So now everyone one has jumped on the bandwagon to reiterate mom’s advice that breakfast is the most important meal of the day.

I just don’t buy it.

I’m not convinced that just because the average teen diet is improved by eating breakfast, it means that we all need to get a meal in before 10 am.

Dr Biffa has put forward the case and I accept all his points. Namely:

  1. Caloric restriction can reduce the metabolic rate
  2. Skipping breakfast can make you ravenous later in the day
  3. Skipping breakfast can make you seek out carbs later in the day

All of this: definitely possible. But it strikes me that these are issues for people who are running on glucose and suffer from swings of blood sugar levels.

If you are a high carb consumer, then yes, getting regular small doses is better than the roller coaster ride. And given that the study was done on teens, it’s probably a fair bet to say that their diet was loaded with carbs.

But the analysis that says “if doing X is better than what you are usually doing, then X must be good” is flawed. X might be good but it also might suck as far as all the other viable options go.

Modern Forager takes this kind of thinking apart in his post: So What’s The Real Scoop On Whole Grains?

Yet we’re constantly told that whole grains prevent diabetes, heart disease, cancer, and every other malady under the sun. I will accept that whole grains are better for you than refined grains. That doesn’t really boggle the mind. What does boggle the mind is why all of these studies refuse to pit a whole grains-rich diet against a grain-free, produce-rich hunter-gatherer diet.

Exactly. Better doesn’t mean best. It might not even mean good. And it certainly cannot mean “absolutely best for everyone.”

Which brings me around to breakfast.

There have been many people who have reported good results from intermittent fasting. This is in effect an extreme form of “skipping breakfast.”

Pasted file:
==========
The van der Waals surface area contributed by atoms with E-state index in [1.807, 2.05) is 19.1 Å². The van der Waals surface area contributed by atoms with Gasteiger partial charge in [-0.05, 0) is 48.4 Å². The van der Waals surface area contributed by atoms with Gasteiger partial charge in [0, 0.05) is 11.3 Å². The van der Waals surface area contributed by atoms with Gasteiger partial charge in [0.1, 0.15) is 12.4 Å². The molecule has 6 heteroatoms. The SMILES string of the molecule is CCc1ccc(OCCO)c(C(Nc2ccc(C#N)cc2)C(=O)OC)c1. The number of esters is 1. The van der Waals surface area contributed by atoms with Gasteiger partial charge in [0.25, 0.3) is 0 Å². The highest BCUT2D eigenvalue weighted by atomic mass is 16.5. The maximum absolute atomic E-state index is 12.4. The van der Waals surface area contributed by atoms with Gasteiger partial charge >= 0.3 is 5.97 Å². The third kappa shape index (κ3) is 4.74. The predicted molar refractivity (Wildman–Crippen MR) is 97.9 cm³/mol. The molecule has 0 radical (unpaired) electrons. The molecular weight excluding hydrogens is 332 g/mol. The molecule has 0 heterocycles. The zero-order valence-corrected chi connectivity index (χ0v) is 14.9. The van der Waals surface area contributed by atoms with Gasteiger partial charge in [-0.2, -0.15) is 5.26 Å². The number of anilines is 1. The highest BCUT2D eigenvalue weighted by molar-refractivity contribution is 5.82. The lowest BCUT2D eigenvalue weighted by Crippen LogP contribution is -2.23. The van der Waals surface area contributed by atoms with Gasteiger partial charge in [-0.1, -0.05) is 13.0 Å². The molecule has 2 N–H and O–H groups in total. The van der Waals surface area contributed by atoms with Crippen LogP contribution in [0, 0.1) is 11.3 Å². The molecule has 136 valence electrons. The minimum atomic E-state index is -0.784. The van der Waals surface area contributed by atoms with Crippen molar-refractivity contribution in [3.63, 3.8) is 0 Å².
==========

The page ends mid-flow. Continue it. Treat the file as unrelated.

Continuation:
For an excellent yes-I-know-this-is-an-anecdote-and-not-research datapoint, read this great account of how skipping breakfast helped Lee Shurie cure his diabetes without meds (he also lost a few pounds in the process):

Upon waking in the morning I tested my sugar levels and found they were typically in the 150 mg/dl range. I expected them to come down by noon, but was surprised that they stayed above normal for quite some time. As the day went on I became worried (and hungry!), but I held off eating until nearly 6 PM, when my blood sugar level was normal. At this point I wanted to eat a huge meal, but I ate a normal dinner instead. As the evening progressed I snacked on healthy, low glycemic foods.

After following this regimen for days, which stretched into weeks, I discovered it provided whole new level of physical energy and mental alertness. After the first few days I was already “un-training” my body of the expectation that food would be provided at set meal intervals. After a week or so I no longer felt hungry until about 4 PM. On some days, I do not get hungry until 7 or 8 PM, but if I do get hungry earlier, I wait until 6 PM to eat. The one exception to this schedule is if I am doing strenuous exercise; I might have a small mid-afternoon snack (an apple or a few nuts).

I suspect that once you have trained your body to work off slow burning ketones instead of fast burning glucose, you do not need to be teathered to the 3-5 meals a day routine. I also suspect that “back in the day” when we were foragers, that skipping breakfast was a regular occurance.

As such, without a bit more compelling evidence, I find the case for the biological imperative weak. Call me cynical.

What about breakfast being the most important meal of the day? This slogan is brough to you by the same system that has helped make 65 percent of Americans overweight; it has helped to sell a lot of breakfast cereal and toaster pastries. You can see for yourself whether you’re better off with breakfast or without it. Put it to the test. – The Fast-5 Diet, pg 28

Of course everyone is different and some people will do better with breakfast. No doubt the average carb junkie is better not skipping meals. But once you’ve got the sugar monkey off your back, there can be a lot of reasons why a diet without breakfast works for you.

Bariatric Surgery has Nothing on this Hack

If you thought stomach stapling was too extreme for the treatment of obesity, then this will really yank your chain.

Doctors in Toronto have experimented on a morbidly obese man by implanting electrodes into his brain to stimulate appetite suppression. One has to assume that you are quite desperate to hack your brain for results.

The interesting outcome, however, was that the doctors discovered that the electrical current to the hypothalamus resulted in “turning up the brain volume” such that memory and ability to learn was greatly enhanced. There was no mention of whether the patient’s appetite was affected. Research clearly took a happy turn and they didn’t look back.

New brain anyone?